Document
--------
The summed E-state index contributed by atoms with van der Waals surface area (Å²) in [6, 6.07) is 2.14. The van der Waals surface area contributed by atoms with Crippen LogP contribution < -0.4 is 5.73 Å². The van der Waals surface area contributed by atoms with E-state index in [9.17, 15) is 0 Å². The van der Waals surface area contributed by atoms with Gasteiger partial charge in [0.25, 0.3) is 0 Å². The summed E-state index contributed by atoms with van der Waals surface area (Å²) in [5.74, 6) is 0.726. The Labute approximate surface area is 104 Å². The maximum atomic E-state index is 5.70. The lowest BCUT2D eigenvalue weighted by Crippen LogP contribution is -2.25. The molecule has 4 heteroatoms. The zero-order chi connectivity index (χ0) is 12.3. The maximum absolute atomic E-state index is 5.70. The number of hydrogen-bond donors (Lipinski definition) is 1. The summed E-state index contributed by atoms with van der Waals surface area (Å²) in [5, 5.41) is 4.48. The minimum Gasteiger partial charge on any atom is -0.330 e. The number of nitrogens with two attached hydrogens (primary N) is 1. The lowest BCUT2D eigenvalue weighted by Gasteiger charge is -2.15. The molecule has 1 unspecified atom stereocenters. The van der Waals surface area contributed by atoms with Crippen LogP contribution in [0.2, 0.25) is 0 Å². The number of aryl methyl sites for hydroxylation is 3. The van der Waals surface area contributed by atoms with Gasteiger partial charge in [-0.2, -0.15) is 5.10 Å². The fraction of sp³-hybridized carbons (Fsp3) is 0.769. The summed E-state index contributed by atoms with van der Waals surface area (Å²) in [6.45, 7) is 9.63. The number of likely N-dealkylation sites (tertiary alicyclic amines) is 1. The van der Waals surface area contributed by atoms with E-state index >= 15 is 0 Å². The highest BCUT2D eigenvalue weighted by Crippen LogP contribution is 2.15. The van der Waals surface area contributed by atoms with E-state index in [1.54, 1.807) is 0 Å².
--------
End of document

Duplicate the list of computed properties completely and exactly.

The summed E-state index contributed by atoms with van der Waals surface area (Å²) in [6, 6.07) is 2.14. The van der Waals surface area contributed by atoms with Crippen LogP contribution < -0.4 is 5.73 Å². The van der Waals surface area contributed by atoms with E-state index in [9.17, 15) is 0 Å². The van der Waals surface area contributed by atoms with Gasteiger partial charge in [0.25, 0.3) is 0 Å². The summed E-state index contributed by atoms with van der Waals surface area (Å²) in [5.74, 6) is 0.726. The Labute approximate surface area is 104 Å². The maximum atomic E-state index is 5.70. The lowest BCUT2D eigenvalue weighted by Crippen LogP contribution is -2.25. The molecule has 4 heteroatoms. The zero-order chi connectivity index (χ0) is 12.3. The maximum absolute atomic E-state index is 5.70. The number of hydrogen-bond donors (Lipinski definition) is 1. The summed E-state index contributed by atoms with van der Waals surface area (Å²) in [5, 5.41) is 4.48. The minimum Gasteiger partial charge on any atom is -0.330 e. The number of nitrogens with two attached hydrogens (primary N) is 1. The lowest BCUT2D eigenvalue weighted by Gasteiger charge is -2.15. The molecule has 1 unspecified atom stereocenters. The van der Waals surface area contributed by atoms with Crippen LogP contribution in [0.2, 0.25) is 0 Å². The number of aryl methyl sites for hydroxylation is 3. The van der Waals surface area contributed by atoms with Gasteiger partial charge in [-0.2, -0.15) is 5.10 Å². The fraction of sp³-hybridized carbons (Fsp3) is 0.769. The summed E-state index contributed by atoms with van der Waals surface area (Å²) in [6.45, 7) is 9.63. The number of likely N-dealkylation sites (tertiary alicyclic amines) is 1. The van der Waals surface area contributed by atoms with E-state index >= 15 is 0 Å². The highest BCUT2D eigenvalue weighted by Crippen LogP contribution is 2.15. The van der Waals surface area contributed by atoms with E-state index in [1.54, 1.807) is 0 Å².